MEMORY MANAGEMENT FOR LARGE SCALE DATA STREAM

RECORDERS

Kun Fu and Roger Zimmermann

Integrated Media System Center

University of Southern California

Los Angeles,California 90089

Email:[kunfu,rzimmerm]@usc.edu

Key words:Memory management,real time,large-scale,continuous media,data streams,recording.

Abstract:Presently,digital continuous media (CM) are well established as an integral part of many applications.In

recent years,a considerable amount of research has focused on the efﬁcient retrieval of such media.Scant

attention has been paid to servers that can record such streams in real time.However,more and more devices

produce direct digital output streams.Hence,the need arises to capture and store these streams with an efﬁcient

data streamrecorder that can handle both recording and playback of many streams simultaneously and provide

a central repository for all data.

In this report we investigate memory management in the context of large scale data stream recorders.We are

especially interested in ﬁnding the minimal buffer space needed that still provides adequate resources with

varying workloads.We show that computing the minimal memory is an NP-complete problem and will

require further study to discover efﬁcient heuristics.

1 INTRODUCTION

Digital continuous media (CM) are an integral part

of many newapplications.Two of the main character-

istics of such media are that (1) they require real time

storage and retrieval,and (2) they require high band-

widths and space.Over the last decade,a considerable

amount of research has focused on the efﬁcient re-

trieval of such media for many concurrent users (Sha-

habi et al.,2002).Algorithms to optimize such fun-

damental issues as data placement,disk scheduling,

admission control,transmission smoothing,etc.,have

been reported in the literature.

Almost without exception these prior research ef-

forts assumed that the CMstreams were readily avail-

able as ﬁles and could be loaded onto the servers off-

line without the real time constraints that the com-

plementary stream retrieval required.This is cer-

tainly a reasonable assumption for many applica-

tions where the multimedia streams are produced of-

ﬂine (e.g.,movies,commercials,educational lectures,

etc.).However,the current technological trends are

such that more and more sensor devices (e.g.,cam-

This research has been funded in part by NSF grants

EEC-9529152 (IMSC ERC) and IIS-0082826,and an unre-

stricted cash gift fromthe Lord Foundation.

eras) can directly produce digital data streams.Fur-

thermore,many of these new devices are network-

capable either via wired (SDI,Firewire) or wireless

(Bluetooth,IEEE 802.11x) connections.Hence,the

need arises to capture and store these streams with

an efﬁcient data streamrecorder that can handle both

recording and playback of many streams simultane-

ously and provide a central data repository.

The applications for such a recorder start at the

low end with small,personal systems.For exam-

ple,the “digital hub” in the living room envisioned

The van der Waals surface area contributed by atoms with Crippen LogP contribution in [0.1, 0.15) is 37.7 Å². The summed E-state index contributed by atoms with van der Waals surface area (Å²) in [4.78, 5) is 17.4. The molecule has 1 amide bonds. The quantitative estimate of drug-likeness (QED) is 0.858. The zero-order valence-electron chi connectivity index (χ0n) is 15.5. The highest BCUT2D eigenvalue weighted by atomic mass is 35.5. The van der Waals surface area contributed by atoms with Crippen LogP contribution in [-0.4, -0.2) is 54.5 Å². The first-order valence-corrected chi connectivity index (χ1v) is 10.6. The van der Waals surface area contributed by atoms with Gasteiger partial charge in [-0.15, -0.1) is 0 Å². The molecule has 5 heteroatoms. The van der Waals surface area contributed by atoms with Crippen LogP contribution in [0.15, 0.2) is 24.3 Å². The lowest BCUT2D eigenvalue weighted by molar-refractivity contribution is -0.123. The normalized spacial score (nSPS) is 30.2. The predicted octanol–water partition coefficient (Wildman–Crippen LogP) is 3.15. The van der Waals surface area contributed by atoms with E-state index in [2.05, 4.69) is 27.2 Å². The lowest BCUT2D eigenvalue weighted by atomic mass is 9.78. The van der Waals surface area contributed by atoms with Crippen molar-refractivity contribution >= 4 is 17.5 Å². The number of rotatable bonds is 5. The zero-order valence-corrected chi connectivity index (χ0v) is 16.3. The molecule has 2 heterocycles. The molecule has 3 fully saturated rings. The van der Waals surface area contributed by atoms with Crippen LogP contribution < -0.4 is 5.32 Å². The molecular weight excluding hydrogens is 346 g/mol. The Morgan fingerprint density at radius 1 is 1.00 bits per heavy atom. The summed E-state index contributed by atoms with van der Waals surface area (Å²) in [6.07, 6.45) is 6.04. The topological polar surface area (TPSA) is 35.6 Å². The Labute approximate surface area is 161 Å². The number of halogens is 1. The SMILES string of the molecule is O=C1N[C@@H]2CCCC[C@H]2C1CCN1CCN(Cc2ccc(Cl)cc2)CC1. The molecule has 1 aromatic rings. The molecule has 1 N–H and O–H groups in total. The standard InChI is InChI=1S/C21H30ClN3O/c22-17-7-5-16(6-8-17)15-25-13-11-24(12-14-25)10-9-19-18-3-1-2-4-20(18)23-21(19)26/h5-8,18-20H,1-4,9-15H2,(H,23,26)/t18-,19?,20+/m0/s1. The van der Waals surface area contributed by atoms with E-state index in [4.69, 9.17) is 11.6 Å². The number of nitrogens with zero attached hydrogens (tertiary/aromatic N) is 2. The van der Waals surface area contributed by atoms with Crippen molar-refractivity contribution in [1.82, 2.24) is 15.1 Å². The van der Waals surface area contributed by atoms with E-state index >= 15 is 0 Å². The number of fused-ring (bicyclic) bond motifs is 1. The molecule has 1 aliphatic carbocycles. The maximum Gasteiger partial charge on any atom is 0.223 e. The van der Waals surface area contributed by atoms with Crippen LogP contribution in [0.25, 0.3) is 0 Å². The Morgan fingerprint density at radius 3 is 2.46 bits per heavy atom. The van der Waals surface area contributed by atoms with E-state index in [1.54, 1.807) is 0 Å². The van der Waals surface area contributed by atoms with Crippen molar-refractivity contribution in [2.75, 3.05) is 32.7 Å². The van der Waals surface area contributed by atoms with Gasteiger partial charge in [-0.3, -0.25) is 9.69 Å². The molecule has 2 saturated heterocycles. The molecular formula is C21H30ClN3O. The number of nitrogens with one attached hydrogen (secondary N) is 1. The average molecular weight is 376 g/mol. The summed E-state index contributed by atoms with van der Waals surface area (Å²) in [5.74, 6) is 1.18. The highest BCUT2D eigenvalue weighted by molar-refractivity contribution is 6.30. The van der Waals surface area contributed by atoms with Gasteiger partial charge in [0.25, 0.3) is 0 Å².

by several companies will in the future go beyond

recording and playing back a single stream as is cur-

rently done by TiVo and ReplayTV units (Wallich,

2002).Multiple camcorders,receivers,televisions,

and audio ampliﬁers will all connect to the digital

hub to either store or retrieve data streams.An exam-

ple for this convergence is the next generation of the

DVD speciﬁcation that also calls for network access

of DVD players (Smith,2003).At the higher end,

movie production will move to digital cameras and

storage devices.For example,George Lucas’ “Star

Wars:Episode II Attack of the Clones” was shot en-

tirely with high-deﬁnition digital cameras (Huffstut-

ter and Healey,2002).Additionally,there are many

sensor networks that produce continuous streams of

1

ICEIS 2004 - Porto,Portugal

data.For example,NASA continuously receives data

from space probes.Earthquake and weather sensors

produce data streams as do web sites and telephone

systems.

In this paper we investigate issues related to mem-

ory management that need to be addressed for large

scale data stream recorders (Zimmermann et al.,

2003).After introducing some of the related work in

Section 2 we present a memory management model

in Section 3.We formalize the model and compute its

complexity in Section 4.We prove that because of a

combination of a large number of system parameters

and user service requirements the problem is expo-

nentially hard.Conclusions and future work are con-

tained in Section 5.

2 RELATED WORK

Managing the available main memory efﬁciently

is a crucial aspect of any multimedia streaming sys-

tem.A number of studies have investigated buffer

and cache management.These techniques can be

classiﬁed into three groups:(1) server buffer man-

agement (Makaroff and Ng,1995;Shi and Ghande-

harizadeh,1997;Tsai and Lee,1998;Tsai and Lee,

1999;Lee et al.,2001),(2) network/proxy cache man-

agement (Sen et al.,1999;Ramesh et al.,2001;Chae

et al.,2002;Cui and Nahrstedt,2003) and (3) client

buffer management (Shahabi and Alshayeji,2000;

Waldvogel et al.,2003).Figure 1 illustrates where

memory resources are located in a distributed envi-